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Editorial Comment

June 21, 2017

“[The President-elect] is a clean, learned, honorable, and patriotic man, and the country had better risk the dangers of the economic policy for which his party stands than return to power ‘the great personality’ insane with ambition and heedless of traditions or the lessons of history.”

The person who wrote these words was the editor of a Midwestern newspaper.  The editor had once voted for “the great personality” and then for his hand-picked successor.  Each had been President in his turn, but now, having split the Republican Party vote, neither would be re-elected in 1912.  These men were Theodore Roosevelt and William Taft respectively.  When they ran head to head, the editor supported Taft, who was the incumbent.

Roosevelt was indeed ambitious, but he could still technically say he was not breaking the two-term tradition.  After all, he had been elected only once before.  Prior to 1905 he was serving out McKinley’s unexpired term.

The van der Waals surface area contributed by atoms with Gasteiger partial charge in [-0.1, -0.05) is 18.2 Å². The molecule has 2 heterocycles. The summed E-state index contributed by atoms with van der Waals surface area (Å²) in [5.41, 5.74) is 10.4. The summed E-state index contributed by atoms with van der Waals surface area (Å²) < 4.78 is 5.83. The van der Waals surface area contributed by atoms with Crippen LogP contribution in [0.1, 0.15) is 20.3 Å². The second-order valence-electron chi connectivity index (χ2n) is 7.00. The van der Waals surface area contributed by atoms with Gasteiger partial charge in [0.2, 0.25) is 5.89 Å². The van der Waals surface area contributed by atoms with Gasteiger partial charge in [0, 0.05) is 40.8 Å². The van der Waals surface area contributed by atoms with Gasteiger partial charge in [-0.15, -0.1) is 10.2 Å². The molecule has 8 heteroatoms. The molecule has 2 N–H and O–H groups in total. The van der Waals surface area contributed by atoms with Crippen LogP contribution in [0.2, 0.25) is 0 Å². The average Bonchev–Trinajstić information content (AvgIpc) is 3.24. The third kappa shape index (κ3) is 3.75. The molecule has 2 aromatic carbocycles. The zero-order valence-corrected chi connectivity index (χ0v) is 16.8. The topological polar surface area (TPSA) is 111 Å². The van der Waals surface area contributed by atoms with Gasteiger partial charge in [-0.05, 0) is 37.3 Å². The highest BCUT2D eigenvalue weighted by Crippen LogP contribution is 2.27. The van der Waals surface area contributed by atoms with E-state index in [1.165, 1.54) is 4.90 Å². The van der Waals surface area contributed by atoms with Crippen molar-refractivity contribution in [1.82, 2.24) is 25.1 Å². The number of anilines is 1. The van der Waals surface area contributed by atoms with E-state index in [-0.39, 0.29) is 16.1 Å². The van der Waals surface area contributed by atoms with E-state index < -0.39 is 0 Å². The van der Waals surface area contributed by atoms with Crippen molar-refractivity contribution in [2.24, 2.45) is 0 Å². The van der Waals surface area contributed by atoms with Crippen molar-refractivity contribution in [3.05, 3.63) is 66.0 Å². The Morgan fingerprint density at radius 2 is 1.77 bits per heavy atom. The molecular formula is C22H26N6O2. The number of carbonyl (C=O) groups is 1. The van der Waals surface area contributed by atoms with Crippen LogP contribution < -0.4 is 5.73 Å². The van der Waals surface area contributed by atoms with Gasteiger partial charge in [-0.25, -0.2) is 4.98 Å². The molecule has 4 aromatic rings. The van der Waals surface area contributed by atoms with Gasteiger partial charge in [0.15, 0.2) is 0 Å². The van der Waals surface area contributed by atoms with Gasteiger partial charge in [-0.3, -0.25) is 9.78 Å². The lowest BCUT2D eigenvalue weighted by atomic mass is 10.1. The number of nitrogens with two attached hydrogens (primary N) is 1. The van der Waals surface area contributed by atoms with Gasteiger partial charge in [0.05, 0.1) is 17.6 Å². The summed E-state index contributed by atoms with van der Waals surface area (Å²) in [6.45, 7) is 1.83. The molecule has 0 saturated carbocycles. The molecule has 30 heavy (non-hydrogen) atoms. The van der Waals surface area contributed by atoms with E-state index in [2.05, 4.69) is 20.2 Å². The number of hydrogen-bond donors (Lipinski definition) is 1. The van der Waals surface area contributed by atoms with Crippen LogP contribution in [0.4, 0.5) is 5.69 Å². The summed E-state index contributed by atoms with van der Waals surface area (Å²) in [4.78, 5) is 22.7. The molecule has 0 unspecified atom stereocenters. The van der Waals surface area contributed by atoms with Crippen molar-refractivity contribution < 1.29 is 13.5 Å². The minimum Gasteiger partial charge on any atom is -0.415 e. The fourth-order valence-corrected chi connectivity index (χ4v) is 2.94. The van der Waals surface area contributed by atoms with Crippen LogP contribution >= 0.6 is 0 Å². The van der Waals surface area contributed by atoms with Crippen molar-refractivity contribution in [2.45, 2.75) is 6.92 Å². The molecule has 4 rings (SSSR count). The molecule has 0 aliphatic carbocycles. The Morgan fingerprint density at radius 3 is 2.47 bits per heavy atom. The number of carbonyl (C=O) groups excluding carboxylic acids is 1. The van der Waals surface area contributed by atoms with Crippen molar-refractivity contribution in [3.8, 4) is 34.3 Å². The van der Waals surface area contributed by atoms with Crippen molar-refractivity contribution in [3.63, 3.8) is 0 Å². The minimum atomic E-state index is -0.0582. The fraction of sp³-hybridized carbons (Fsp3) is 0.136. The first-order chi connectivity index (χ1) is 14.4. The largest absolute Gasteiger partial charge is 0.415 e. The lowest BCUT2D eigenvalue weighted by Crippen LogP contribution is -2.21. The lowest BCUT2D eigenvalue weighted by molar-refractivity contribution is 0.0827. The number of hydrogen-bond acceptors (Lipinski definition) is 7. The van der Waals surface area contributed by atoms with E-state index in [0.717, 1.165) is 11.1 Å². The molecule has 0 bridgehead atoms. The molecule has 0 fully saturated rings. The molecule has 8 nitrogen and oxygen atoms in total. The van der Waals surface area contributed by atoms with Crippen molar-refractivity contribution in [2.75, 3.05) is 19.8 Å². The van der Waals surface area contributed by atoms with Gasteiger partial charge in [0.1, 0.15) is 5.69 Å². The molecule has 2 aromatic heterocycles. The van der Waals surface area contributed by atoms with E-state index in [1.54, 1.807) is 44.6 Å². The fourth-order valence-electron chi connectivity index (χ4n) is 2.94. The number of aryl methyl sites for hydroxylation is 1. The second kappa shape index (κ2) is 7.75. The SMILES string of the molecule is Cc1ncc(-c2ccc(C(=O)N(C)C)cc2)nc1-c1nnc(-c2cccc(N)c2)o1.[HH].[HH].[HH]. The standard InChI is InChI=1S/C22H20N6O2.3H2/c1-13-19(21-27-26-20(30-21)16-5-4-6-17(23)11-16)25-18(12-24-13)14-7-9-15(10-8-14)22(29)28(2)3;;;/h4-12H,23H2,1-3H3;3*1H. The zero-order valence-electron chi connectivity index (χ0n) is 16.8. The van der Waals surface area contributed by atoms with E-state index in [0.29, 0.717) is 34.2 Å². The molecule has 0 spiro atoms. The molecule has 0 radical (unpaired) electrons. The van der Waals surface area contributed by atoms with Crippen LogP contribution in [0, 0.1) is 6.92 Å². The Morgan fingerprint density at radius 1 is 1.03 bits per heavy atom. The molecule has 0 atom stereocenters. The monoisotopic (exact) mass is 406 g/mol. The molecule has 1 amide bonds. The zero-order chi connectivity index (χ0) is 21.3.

Taft, unlike Roosevelt, was not flamboyant, but he was no less dedicated than his predecessor to breaking up business monopolies.  Roosevelt should have supported Taft in 1912, but instead he challenged him for the nomination.  When this failed, he accepted the nomination of a third party.  Perhaps this is what the editor meant when he accused Roosevelt of being “heedless of traditions or the lessons of history.”

The man who defeated them both that year was Democrat Woodrow Wilson.  He would serve two terms and then be succeeded by a Republican, a freshman Senator who had once been editor of a Midwestern newspaper, the man who penned the sentence at the top of this page, Warren Harding.





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